• M. Belleschi, G. Fodor, D. D. Penda, A. Pradini, M. Johansson, A. Abrardo, "Benchmarking Practical RRM Algorithms for D2D Communications in LTE Advanced", Wireless Personal Communications (Springer), January 2015. DOI 10.1007/s11277-014-2258-1.
  • K. Guo, S. Dai, C. Zhang, G. Fodor, G. H. Ascheid, "Massive MIMO Aided Multi-Pair Relaying with Underlaid D2D Communications", European Wireless, Dresden, Germany, 17-19 May 2017.
  • A. Abrardo, G. Fodor, B. Tola, "Network Coding Schemes for D2D Communications Based Relaying for Cellular Coverage Extension", IEEE Signal Processing Advancements for Wireless Communications (SPAWC), Stockholm, June 2015.
  • J. M. B. da Silva Jr, G. Fodor, T. F. Maciel, "Performance Analysis of Network Assisted Two-Hop D2D Communications", 10th IEEE Broadband Wireless Access Workshop, Austin, TX, USA, December 2014.
  • G. Fodor, A. Pradini and A. Gattami, "On Applying Network Coding in Network Assisted Device-to-Device Communications", European Wireless, Barcelona, Spain, May 2014.
  • L. Qianxi, M. Qingyu, G. Fodor and N. Brahmi, "Clustering Schemes for D2D Communications Under Partial/No Network Coverage", IEEE Vehicular Technology Conference (VTC) Spring, Seoul, June 2014.
  • A. Pradini. G. Fodor, G. Miao and M. Belleschi, "Near Optimal Practical Power Control Schemes for D2D Communications in Cellular Networks", European Conference on Networks and Communications (EuCNC), Bologna, Italy, June 23-26, 2014.
  • V. Petrov, K. Mikhaylov, D. Moltchanov, S. Andreev, G. Fodor, J. Torsner, H. Yanikomeroglu, M. Juntti, Y. Koucheryavy, “When IoT Keeps People in the Loop: A Path Towards a New Global Utility”, arXiv,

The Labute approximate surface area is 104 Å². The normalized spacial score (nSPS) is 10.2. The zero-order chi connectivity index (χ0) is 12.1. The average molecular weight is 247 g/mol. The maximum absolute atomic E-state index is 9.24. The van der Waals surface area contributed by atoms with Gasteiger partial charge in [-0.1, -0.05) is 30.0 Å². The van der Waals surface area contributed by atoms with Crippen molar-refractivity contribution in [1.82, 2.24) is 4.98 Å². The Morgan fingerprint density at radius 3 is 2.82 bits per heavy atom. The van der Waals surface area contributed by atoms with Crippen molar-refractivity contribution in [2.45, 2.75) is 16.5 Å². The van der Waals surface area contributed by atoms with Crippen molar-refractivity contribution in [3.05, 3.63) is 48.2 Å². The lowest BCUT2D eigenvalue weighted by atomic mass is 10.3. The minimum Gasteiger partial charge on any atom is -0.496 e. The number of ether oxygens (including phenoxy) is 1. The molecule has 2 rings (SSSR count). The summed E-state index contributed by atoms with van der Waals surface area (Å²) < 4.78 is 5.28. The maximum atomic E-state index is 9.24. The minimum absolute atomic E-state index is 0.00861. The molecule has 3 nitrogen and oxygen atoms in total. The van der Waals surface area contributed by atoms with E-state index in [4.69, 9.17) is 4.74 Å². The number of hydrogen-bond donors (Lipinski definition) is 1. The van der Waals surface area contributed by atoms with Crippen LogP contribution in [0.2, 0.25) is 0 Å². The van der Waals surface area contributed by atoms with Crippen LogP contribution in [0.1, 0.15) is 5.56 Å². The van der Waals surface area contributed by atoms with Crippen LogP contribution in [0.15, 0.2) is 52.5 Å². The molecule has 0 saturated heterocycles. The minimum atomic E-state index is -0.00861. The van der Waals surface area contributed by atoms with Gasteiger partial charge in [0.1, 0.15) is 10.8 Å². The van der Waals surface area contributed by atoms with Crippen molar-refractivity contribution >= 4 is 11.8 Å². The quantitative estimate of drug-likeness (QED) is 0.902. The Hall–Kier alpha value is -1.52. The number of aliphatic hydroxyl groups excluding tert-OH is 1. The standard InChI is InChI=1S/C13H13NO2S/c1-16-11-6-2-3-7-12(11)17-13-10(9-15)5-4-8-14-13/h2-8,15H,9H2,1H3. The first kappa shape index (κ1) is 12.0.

• Schoenen and H. Yanikomeroglu, “User-in-the-Loop: Spatial and Temporal Demand for Sustainable Wireless Networks”, IEEE Communications Magazine, February 2014. pp. 196-203.
  • Schoenen, “User-in-the-Loop Project”,
  • Golrezaei, A. F. Molisch, A. G. Dimakis, and G. Caire “Femtocaching and Device-to-Device Collaboration: A New Architecture for Wireless Video Distribution”, IEEE Communications Magazine, pp. 142-149, April 2013.
  • Abrardo and G. Fodor, “Network Coding Schemes for D2D Communications Based Relaying for Cellular Coverage Extension”, 16th IEEE International Workshop on Signal Processing Advances in Wireless Communications (SPAWC’15), Stockholm, June 28 – July 1 2015.
  • “Device-to-Device Communications with Social Awareness”, IEEE Wireless Communications, Call For Papers, September 2015.
  • “5G Systems” – Ericsson White Paper, January 2015.
  • Jihong Park; Kim Seong-Lyun; and J. Zander, “Asymptotic Behavior of Ultra-Dense Cellular Networks and Its Economic Impact”, IEEE Globecom, pp. 4941 – 4946, Austin, TX, USA 2014.
  • Astely, E. Dahlman, G. Fodor, S. Parkvall and J. Sachs, "LTE Release 12 and Beyond", IEEE Communications Magazine, Vol. 51, No. 7, pp. 154-160, July 2013.
  • Ayadurai, M. Prytz, “Software Radio Platform for Network-Assisted Device-to-Device (NA-D2D) Concepts”, ACM SIGCOMM ’13, August 12–16, 2013, Hong Kong, China.
  • “Breaking Down Barriers to Innovations in the 3.5 GHz Band”,

BUSE Final Report: